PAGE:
There is an old saying that you should never say or do anything that you would not want to show up on the front page of the New York Times. I have always thought that was good advice, and with a few unfortunate exceptions I have generally been able to follow that rule.
However, in the modern world of social media such as Facebook, Twitter, Google Plus, etc., etc. many people actually create a record in electronic words and photos that they might have not wanted to share with the world if they had given it a little more thought. In the last several years the issue of whether claimants in all kinds of injury cases can be required to share their social media accounts in the discovery phase of their cases have become a big issue all across the country. The states have varied quite a bit in their decisions of how much of an injured worker’s social media history can be discovered and accessed by the Defendants. However, it is a strong possibility that such access will be required in Iowa workers’ compensation cases. It has already become fairly common in Iowa for the defense lawyers to request access to the accounts of injured workers.
An injured worker social media account could hurt his workers’ compensation claim in any number of ways. In cases across the country either civil courts or workers’ compensation tribunals have barred or lowered damages for claimants based on evidence from social media accounts.
In McMillen v. Hummingbird Speedway, Inc., 2010 WL 4403285 (Pennsylvania 2010) the Plaintiff’s Facebook pages contained accounts about fishing trips and attending NASCAR races that were inconsistent with his claimed disability.
In Romano v. Steelcase, Inc., 907 NYS2d 650 (210) the Plaintiff claimed that she had serious injuries that caused her to be largely confined to her home in bed. Her Facebook pages showed that she had an active lifestyle involving extensive traveling that was contrary to her claimed disability.
I think one of the keys to a successful workers’ compensation case is for the claimant to be completely honest. (See here for my blog post of May 8, 2012 about the importance of always telling the truth in Iowa workers’ compensation cases.) The plaintiffs in the McMillen and Romano cases appear to have been trying to deceive the Courts, and that sort of behavior seldom works out.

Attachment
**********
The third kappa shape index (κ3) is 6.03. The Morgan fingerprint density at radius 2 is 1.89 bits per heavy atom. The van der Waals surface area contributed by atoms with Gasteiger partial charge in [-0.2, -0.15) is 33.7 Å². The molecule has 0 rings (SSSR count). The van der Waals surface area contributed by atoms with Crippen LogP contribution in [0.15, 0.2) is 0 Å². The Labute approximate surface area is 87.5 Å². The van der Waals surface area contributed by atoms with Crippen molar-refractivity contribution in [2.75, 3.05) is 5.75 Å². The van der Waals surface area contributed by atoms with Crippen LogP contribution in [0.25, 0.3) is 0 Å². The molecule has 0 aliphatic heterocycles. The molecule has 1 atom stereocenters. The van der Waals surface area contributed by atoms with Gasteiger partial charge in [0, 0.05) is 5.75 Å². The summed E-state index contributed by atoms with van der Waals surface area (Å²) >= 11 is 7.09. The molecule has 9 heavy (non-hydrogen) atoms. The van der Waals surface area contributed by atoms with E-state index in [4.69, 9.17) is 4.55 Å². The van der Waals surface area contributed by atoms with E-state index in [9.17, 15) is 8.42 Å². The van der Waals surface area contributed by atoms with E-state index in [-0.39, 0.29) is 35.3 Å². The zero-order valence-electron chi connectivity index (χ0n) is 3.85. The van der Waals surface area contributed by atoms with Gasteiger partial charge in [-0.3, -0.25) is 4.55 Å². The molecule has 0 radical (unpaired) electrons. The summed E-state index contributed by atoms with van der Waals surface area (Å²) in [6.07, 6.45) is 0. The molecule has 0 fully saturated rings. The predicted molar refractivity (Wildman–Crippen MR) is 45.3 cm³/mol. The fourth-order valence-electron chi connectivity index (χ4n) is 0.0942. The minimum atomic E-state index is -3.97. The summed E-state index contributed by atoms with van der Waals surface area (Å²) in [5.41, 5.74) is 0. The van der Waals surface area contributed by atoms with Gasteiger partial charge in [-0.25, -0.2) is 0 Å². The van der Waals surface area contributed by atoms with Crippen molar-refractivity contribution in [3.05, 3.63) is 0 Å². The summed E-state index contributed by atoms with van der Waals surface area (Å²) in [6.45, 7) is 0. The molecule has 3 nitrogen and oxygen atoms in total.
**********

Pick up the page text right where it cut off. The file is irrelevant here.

However, a claimant does not have to be dishonest in order to have their Facebook postings used against them. Some people post content that could be interpreted to show that the worker has problems with alcohol, illegal drugs, social relationships, job satisfaction, anger control, etc. A defense lawyer can use this information to argue that these other issues are the worker’s real problem, and the injury is only a minor factor.
An injured worker who generally post about everything going on in their life might choose not to talk about their work injury. Defense counsel could argue that the worker’s failure to mention anything about his injury on their Facebook page indicates that the injury could not have been very significant. The ability of a defense counsel to use an injured worker’s social media account against them in the work comp litigation is only limited by the specific details of the worker’s Facebook account and the imagination of the defense lawyer.
Many lawyers advocate that an injured worker should immediately shut down and remove any and all online accounts. I think this is a good idea, with the caveat that a copy of any accounts should be preserved to rebut the defense argument that content that was potentially damaging to the claimant’s case was destroyed.
Hopefully, you will never get injured at work, and you won’t have to worry about defense lawyers wanting to look at your Facebook page. However, if you follow the rule of never putting anything on your Facebook account that you wouldn’t want in the New York Times, you won’t have to worry about it.